Speaking of George McFly, I can’t imagine anybody but Crispin Glover playing that role. George’s weird, breathless way of speaking (as if it takes a supreme effort for him to say a single thing to anybody) and oddball, un-self conscious (look at the way he dances by himself in a wonderful little shot at the beginning of the Enchantment Under The Sea Dance) body movements inform a sympathetic portrayal of a born outsider who comes in from the cold, eventually finding his own strength and self-confidence in the movie’s most memorable and cheer inducing scene.
Likewise, Christopher Lloyd brings an infectious, frantic enthusiasm to Doc, the antithesis of the slow talking burn-out character Jim that made him a star on Taxi. You’re taking a chance with a character who is so passionate he literally howls at the sky and dances with unmitigated joy when he realizes he’s finally invented something that actually works. It could easily come off forced and silly, but with Lloyd it doesn’t. He’s the same sort of outsider as George, but with a self-confidence that he instills with Yoda-esque wisdom in Marty (and thus, in a roundabout way, to George too). This makes for a great rapport between Marty and Doc, with Doc acting as kind of a surrogate father (seeing as how 1985 George is such an abysmal failure as a role model, being bullied by Biff even as an adult).
The rest of the cast definitely picks up the slack. Leah Thompson displays a lot of talent going from her boozy and tired 1985 version of Lorraine to her wide-eyed romantic ’55 counterpart. She doesn’t just let the aging makeup do the work, ninety percent of it is in her voice (shown in the scene when Marty wakes up after being hit by his grandfather’s car and his mother’s voice in the dark lulls him into thinking his time jump was all a dream). Then, when Marty alters the timeline, she manages to pull off a changed older Lorraine, still in love with life but more mature.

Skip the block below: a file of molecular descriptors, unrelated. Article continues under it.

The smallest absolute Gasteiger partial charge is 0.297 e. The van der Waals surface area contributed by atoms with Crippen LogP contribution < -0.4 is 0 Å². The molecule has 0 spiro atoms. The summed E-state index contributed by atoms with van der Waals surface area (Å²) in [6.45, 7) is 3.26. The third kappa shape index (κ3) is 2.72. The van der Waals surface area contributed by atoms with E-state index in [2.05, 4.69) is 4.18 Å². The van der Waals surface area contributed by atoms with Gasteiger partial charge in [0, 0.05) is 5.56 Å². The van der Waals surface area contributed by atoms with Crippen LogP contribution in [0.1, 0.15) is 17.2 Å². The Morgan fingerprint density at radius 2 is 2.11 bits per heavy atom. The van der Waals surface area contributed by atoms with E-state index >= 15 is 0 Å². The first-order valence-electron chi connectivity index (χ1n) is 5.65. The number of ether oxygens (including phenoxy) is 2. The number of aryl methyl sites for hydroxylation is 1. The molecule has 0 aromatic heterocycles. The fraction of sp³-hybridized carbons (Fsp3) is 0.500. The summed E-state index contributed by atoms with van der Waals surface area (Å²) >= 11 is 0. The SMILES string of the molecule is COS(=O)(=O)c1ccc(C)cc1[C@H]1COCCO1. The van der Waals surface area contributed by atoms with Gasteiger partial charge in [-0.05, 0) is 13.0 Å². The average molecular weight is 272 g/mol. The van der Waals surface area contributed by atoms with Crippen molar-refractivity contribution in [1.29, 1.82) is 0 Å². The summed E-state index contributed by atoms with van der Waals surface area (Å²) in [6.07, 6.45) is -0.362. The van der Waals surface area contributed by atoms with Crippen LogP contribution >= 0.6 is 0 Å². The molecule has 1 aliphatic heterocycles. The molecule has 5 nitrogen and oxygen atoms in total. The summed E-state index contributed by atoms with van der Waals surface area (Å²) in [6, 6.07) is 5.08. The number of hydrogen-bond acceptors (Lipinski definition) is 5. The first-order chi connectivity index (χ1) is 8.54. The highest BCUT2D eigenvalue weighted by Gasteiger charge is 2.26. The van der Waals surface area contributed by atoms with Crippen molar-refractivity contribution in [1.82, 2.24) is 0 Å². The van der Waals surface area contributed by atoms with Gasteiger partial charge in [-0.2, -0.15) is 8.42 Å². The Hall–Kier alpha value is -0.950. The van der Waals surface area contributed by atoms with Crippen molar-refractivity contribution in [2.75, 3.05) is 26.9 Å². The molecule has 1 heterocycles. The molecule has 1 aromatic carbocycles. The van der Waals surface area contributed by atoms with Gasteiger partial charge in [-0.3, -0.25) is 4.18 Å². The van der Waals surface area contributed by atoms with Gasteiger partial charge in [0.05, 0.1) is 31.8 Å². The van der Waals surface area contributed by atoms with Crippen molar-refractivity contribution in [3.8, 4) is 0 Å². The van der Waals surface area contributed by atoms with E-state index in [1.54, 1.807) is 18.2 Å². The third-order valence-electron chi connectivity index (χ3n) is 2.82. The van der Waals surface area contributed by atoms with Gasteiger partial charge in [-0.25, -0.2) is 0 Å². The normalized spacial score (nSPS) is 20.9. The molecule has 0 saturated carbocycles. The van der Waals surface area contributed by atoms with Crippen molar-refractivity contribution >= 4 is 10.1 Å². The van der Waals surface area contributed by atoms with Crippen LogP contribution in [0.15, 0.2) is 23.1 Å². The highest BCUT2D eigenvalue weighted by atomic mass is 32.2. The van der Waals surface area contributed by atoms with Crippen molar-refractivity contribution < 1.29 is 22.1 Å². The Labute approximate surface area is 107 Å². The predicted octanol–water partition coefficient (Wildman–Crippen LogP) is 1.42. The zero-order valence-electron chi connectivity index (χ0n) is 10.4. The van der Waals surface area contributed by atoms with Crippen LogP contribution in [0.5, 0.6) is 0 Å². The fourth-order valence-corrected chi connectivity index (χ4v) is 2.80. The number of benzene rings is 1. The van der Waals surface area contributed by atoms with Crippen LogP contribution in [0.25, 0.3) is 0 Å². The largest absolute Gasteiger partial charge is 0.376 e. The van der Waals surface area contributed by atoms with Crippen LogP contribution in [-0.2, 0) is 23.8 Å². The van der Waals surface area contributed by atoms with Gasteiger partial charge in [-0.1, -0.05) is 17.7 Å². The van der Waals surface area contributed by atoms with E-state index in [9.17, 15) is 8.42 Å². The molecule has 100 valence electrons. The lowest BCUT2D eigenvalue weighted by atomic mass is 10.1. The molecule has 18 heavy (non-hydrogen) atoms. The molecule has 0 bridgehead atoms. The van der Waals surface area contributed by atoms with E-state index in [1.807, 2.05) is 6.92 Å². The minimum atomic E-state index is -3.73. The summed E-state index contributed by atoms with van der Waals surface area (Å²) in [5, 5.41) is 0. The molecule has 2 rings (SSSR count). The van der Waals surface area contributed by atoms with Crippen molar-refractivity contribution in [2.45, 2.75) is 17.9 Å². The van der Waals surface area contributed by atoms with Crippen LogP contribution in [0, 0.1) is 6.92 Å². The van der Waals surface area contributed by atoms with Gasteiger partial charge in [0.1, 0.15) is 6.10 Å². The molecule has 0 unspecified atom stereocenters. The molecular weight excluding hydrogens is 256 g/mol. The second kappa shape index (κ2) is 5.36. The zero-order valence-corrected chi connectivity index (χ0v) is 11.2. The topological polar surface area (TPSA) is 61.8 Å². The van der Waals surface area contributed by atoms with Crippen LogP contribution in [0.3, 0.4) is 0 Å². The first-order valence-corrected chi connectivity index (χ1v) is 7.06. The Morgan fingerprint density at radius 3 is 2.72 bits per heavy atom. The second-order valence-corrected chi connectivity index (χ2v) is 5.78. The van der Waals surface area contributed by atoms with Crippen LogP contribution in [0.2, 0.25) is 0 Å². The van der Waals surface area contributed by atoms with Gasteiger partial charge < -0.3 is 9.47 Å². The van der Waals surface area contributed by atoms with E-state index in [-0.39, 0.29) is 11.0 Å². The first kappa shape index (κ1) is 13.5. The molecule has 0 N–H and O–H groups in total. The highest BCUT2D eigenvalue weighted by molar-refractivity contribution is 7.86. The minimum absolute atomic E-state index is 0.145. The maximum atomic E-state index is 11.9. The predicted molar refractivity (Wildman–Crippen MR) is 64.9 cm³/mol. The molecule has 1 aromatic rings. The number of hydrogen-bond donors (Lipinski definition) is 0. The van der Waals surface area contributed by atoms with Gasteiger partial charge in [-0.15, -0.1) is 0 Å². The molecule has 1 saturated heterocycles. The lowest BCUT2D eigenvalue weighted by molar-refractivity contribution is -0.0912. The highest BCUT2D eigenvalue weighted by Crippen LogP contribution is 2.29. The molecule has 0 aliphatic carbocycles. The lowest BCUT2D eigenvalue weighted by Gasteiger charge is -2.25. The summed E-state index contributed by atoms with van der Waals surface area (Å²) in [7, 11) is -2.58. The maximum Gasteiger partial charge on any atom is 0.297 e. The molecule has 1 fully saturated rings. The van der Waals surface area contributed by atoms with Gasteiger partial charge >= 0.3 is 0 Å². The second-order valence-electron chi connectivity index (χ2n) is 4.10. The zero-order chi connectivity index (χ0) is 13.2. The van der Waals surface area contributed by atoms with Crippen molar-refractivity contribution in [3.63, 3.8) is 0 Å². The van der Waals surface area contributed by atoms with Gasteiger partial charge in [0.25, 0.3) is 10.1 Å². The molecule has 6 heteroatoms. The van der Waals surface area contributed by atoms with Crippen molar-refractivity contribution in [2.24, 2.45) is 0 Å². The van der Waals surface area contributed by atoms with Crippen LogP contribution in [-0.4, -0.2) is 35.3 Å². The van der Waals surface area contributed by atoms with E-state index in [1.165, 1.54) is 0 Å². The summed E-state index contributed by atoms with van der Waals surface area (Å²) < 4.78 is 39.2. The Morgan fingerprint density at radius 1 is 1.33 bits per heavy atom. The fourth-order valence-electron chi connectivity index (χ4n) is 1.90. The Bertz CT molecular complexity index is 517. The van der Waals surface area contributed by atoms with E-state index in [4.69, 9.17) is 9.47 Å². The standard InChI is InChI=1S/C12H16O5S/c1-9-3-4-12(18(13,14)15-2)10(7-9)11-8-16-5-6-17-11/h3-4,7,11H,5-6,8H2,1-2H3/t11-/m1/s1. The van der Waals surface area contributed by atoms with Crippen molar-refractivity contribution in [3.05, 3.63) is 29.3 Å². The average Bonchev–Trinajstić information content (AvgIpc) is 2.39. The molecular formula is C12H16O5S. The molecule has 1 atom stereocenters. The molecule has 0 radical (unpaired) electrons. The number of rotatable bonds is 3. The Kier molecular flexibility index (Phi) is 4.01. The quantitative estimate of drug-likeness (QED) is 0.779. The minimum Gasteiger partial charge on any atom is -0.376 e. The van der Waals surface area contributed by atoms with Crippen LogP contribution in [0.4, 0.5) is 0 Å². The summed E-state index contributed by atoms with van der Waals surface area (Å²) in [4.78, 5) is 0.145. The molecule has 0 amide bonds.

Glover also does an admirable job in that respect, altering his way of speaking and toning down the nervousness as adult/author George. When you consider that both actors actually played three different versions of their characters, you have to single out and applaud their work.
I’ve also got to say something about the very talented and often overlooked Tom Wilson who plays Biff Tannen, George’s (and Marty’s) longtime nemesis. Wilson deftly juggles bonehead comedy and real menace in the character, and like Thompson and Glover, pulls off a humorous turn as an aged, cowed bootlicker who’s got his comeuppance in the final reel (but yet, is still dangerous and conniving – something that comes out in the next installment, which he and the rest of the cast picks up almost perfectly after a four year hiatus).
Finally, there’s the score by Alan Silvestri, who composes an instantly recognizable theme that is as beautifully evocative as anything in Star Wars or the Indiana Jones movies.
Is there anything at all off about Back To The Future? Hardly anything. Claudia Wells, who plays Marty’s girlfriend Jennifer doesn’t ever have a lot to do, it’s true. She’s more a representation of what Marty’s trying to get back to.
The only other thing I would bring up is the Johnny B. Goode sequence. Biff’s gang throws Marty in the trunk of the all black band’s car, and the guitarist cuts his hand jimmying the lock to get him out, forcing Marty to take over lead guitar (because if George and Lorraine don’t kiss during the dance, Marty will still fade away – and he nearly does when that kid from Children Of The Corn cuts in.). After George and Lorraine kiss during ‘Earth Angel,’ the band convinces Marty to place one more tune – something that really kicks.
Johnny B. Goode is one of the quintessential early rock and roll songs, and it is very significant that Chuck Berry, an African American, is the guy who did it. In rewatching BTTF, I did have a brief moment’s trepidation at the scene where Marvin Berry holds up the phone to his cousin Chuck as Marty plays, implying that a white kid from 1985 California is the real inventor of rock and roll.